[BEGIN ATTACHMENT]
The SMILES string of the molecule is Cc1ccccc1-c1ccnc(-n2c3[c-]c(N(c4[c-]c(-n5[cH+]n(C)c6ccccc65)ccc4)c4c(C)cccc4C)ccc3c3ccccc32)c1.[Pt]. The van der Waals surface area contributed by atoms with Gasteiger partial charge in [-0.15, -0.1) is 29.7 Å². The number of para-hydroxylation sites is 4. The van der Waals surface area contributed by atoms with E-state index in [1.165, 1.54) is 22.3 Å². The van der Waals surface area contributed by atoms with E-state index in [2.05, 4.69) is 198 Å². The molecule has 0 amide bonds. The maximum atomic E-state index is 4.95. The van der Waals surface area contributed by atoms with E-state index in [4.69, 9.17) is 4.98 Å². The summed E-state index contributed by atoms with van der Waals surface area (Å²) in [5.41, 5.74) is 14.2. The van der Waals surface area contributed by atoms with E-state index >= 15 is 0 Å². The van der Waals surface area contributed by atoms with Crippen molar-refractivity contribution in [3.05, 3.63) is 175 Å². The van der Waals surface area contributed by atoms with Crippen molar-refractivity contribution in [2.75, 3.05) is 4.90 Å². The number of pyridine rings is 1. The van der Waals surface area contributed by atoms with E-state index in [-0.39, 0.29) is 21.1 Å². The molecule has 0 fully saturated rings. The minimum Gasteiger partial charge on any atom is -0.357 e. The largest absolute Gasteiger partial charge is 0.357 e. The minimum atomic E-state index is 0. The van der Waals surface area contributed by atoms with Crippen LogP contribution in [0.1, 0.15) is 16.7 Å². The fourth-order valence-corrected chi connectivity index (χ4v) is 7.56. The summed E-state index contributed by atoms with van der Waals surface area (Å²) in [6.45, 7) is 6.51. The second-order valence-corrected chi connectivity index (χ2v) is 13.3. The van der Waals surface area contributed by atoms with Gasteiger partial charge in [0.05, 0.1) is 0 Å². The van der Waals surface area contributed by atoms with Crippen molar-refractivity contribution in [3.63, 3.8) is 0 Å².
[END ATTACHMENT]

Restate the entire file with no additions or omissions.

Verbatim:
The SMILES string of the molecule is Cc1ccccc1-c1ccnc(-n2c3[c-]c(N(c4[c-]c(-n5[cH+]n(C)c6ccccc65)ccc4)c4c(C)cccc4C)ccc3c3ccccc32)c1.[Pt]. The van der Waals surface area contributed by atoms with Gasteiger partial charge in [-0.15, -0.1) is 29.7 Å². The number of para-hydroxylation sites is 4. The van der Waals surface area contributed by atoms with E-state index in [1.165, 1.54) is 22.3 Å². The van der Waals surface area contributed by atoms with E-state index in [2.05, 4.69) is 198 Å². The molecule has 0 amide bonds. The maximum atomic E-state index is 4.95. The van der Waals surface area contributed by atoms with E-state index in [4.69, 9.17) is 4.98 Å². The summed E-state index contributed by atoms with van der Waals surface area (Å²) in [5.41, 5.74) is 14.2. The van der Waals surface area contributed by atoms with E-state index >= 15 is 0 Å². The van der Waals surface area contributed by atoms with Crippen molar-refractivity contribution in [3.05, 3.63) is 175 Å². The van der Waals surface area contributed by atoms with Crippen molar-refractivity contribution in [2.75, 3.05) is 4.90 Å². The number of pyridine rings is 1. The van der Waals surface area contributed by atoms with E-state index in [-0.39, 0.29) is 21.1 Å². The molecule has 0 fully saturated rings. The minimum Gasteiger partial charge on any atom is -0.357 e. The largest absolute Gasteiger partial charge is 0.357 e. The minimum atomic E-state index is 0. The van der Waals surface area contributed by atoms with Crippen LogP contribution in [0.1, 0.15) is 16.7 Å². The fourth-order valence-corrected chi connectivity index (χ4v) is 7.56. The summed E-state index contributed by atoms with van der Waals surface area (Å²) in [6.45, 7) is 6.51. The second-order valence-corrected chi connectivity index (χ2v) is 13.3. The van der Waals surface area contributed by atoms with Gasteiger partial charge in [0.05, 0.1) is 0 Å². The van der Waals surface area contributed by atoms with Crippen molar-refractivity contribution in [3.63, 3.8) is 0 Å².